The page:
Jump to ContentJump to Main Navigation
Dementia with Lewy Body and Parkinson's Disease PatientsPatient, Family, and Clinician Working Together for Better Outcomes$
Users without a subscription are not able to see the full content.

J. Eric Ahlskog

Print publication date: 2013

Print ISBN-13: 9780199977567

Published to Oxford Scholarship Online: November 2020

DOI: 10.1093/oso/9780199977567.001.0001

Show Summary Details
Page of

PRINTED FROM OXFORD SCHOLARSHIP ONLINE (oxford.universitypressscholarship.com). (c) Copyright Oxford University Press, 2021. All Rights Reserved. An individual user may print out a PDF of a single chapter of a monograph in OSO for personal use. date: 24 October 2021

Hallucinations and Delusions

Hallucinations and Delusions

Chapter:
(p.111) 10 Hallucinations and Delusions
Source:
Dementia with Lewy Body and Parkinson's Disease Patients
Author(s):

J. Eric Ahlskog

Publisher:
Oxford University Press
DOI:10.1093/oso/9780199977567.003.0017

Defining terms is an appropriate introduction to this chapter. Hallucinations imply seeing things that are not truly present, or hearing illusory voices or music. In DLB and PDD, hallucinations are nearly always visual and manifest as seeing nonexistent people or objects, such as strangers in the house or yard. The affected individual may realize that he or she is experiencing a hallucination, but some people may not recognize that these are not real. In other disorders auditory hallucinations may be present, such as hearing voices. However, such auditory hallucinations are rare in Lewy disorders. Delusions are defined as false, often irrational beliefs. Frequently, these will have a theme, such as the conviction that someone is spying, or paranoia about friends or neighbors. A common theme is spousal infidelity, sometimes nonsensical, such as an older adult’s accusations of their mate starting an extramarital affair after 50 years of marriage. Capgras syndrome is an uncommon but striking example of delusional thinking in which the spouse or other immediate family member is accused of being an impostor. Hallucinations or delusions may occur in Parkinson’s disease in the absence of frank dementia. However, dementia is the usual setting for these problems. Hallucinations are much more common than delusions. Sometimes they are very limited, perhaps only present at night. Hallucinations are a contraindication to driving a motor vehicle, for obvious reasons. The fundamental cause of hallucinations and delusions in DLB and PDD is the Lewy neurodegenerative process. The precise region of the brain that is responsible is not known, however. These often occur in the absence of any external provocative factors. However, medications are notorious for inciting such problems in susceptible people. Chapter 7 focused on simplifying medications especially for this reason. Drugs for parkinsonism are well-known culprits, in particular two classes: (1) the dopamine agonists: pramipexole (Mirapex), ropinirole (Requip) and rotigotine (Neupro patch); and (2) anticholinergic drugs: trihexyphenidyl (Artane) and benztropine (Cogentin). Carbidopa/levodopa by itself may provoke hallucinations, but that is not very common unless combined with other drugs for parkinsonism.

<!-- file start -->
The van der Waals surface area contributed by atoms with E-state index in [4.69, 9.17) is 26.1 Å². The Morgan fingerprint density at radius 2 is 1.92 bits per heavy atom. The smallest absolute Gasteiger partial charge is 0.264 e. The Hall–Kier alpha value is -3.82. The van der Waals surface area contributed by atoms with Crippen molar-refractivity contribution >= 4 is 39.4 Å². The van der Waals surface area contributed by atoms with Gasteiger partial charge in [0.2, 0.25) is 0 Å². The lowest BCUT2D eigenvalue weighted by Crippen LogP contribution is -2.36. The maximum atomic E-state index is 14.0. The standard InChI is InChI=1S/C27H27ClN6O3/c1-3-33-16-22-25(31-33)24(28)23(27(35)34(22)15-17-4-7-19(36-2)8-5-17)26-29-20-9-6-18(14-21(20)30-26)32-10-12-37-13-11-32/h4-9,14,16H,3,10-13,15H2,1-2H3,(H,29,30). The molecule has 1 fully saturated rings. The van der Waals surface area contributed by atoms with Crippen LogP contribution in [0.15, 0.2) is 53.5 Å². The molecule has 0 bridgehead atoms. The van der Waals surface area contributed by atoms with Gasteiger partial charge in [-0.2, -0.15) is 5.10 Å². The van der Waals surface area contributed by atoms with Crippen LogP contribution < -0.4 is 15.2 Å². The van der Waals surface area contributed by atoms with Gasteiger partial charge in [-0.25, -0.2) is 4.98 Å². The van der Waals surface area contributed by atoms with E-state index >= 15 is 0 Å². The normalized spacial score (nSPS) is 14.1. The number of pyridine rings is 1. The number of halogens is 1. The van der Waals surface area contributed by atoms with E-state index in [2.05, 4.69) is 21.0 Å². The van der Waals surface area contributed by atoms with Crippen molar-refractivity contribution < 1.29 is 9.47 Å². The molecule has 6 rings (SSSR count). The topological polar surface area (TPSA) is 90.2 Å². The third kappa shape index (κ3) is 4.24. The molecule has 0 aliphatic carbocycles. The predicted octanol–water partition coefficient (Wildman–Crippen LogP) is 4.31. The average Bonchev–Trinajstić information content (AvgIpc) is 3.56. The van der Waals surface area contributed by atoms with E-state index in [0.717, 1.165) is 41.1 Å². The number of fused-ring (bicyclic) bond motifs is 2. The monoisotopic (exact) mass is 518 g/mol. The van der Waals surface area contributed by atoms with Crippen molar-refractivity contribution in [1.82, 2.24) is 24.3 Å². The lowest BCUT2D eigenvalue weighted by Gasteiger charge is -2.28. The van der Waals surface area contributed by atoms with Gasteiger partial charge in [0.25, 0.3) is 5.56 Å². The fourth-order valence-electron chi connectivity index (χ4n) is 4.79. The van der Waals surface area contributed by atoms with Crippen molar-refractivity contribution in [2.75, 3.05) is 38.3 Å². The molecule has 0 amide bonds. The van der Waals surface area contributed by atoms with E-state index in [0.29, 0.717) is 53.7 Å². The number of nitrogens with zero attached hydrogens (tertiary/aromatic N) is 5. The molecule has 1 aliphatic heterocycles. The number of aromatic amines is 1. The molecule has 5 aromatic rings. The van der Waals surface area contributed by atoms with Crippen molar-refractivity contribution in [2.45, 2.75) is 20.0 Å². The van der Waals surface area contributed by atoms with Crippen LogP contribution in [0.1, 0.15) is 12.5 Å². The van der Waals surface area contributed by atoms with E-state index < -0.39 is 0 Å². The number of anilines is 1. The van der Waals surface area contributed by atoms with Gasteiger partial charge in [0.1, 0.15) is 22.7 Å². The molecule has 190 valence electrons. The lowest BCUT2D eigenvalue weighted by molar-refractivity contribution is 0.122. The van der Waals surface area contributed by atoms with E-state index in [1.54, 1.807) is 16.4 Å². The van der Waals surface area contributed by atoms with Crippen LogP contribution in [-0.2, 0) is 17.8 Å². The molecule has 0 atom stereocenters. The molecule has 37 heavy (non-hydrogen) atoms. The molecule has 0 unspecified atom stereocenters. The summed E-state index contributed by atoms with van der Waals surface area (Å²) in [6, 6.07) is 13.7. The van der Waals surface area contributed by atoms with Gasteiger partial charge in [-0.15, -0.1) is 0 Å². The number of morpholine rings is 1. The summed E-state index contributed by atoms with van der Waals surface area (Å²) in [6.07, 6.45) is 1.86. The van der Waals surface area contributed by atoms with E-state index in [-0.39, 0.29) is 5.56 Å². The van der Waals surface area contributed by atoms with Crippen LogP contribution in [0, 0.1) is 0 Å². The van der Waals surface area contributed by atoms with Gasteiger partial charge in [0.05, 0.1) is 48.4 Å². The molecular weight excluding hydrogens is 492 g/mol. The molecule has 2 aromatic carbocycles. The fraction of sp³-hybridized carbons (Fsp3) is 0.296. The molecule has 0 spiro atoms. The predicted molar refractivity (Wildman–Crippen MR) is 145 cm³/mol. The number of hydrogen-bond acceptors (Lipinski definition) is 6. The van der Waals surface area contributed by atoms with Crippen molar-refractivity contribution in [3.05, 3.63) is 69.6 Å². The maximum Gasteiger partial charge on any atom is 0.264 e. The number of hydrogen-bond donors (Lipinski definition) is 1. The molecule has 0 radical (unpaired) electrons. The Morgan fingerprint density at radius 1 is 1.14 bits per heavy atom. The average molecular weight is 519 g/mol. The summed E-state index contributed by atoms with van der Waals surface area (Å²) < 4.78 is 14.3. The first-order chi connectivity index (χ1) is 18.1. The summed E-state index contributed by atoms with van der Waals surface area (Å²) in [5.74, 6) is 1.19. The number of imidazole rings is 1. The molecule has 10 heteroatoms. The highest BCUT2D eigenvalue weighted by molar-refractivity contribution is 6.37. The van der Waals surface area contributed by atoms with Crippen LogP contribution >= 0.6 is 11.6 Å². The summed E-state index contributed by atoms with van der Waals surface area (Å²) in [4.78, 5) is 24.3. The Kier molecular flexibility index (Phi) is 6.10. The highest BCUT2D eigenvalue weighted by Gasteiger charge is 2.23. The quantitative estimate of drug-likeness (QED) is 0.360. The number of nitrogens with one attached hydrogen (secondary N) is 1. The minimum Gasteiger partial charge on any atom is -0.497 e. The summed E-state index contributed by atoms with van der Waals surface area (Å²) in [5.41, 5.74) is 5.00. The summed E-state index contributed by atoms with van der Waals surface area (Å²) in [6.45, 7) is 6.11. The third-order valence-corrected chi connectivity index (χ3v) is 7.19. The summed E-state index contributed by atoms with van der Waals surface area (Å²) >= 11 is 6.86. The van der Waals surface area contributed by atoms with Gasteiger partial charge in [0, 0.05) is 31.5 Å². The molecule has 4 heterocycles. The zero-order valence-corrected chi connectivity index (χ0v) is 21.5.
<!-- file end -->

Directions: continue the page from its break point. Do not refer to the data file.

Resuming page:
Keywords:   Exelon patch (rivastigmine), Neupro patch (rotigotine), Prozac class of medications (SSRIs), clozapine (Clozaril), donepezil (Aricept), hydrocodone, narcotic pain medications, oxycodone, pain medications, narcotic and nonnarcotic, urinary tract infections (UTIs)

Oxford Scholarship Online requires a subscription or purchase to access the full text of books within the service. Public users can however freely search the site and view the abstracts and keywords for each book and chapter.

Please, subscribe or login to access full text content.

If you think you should have access to this title, please contact your librarian.

To troubleshoot, please check our FAQs , and if you can't find the answer there, please contact us .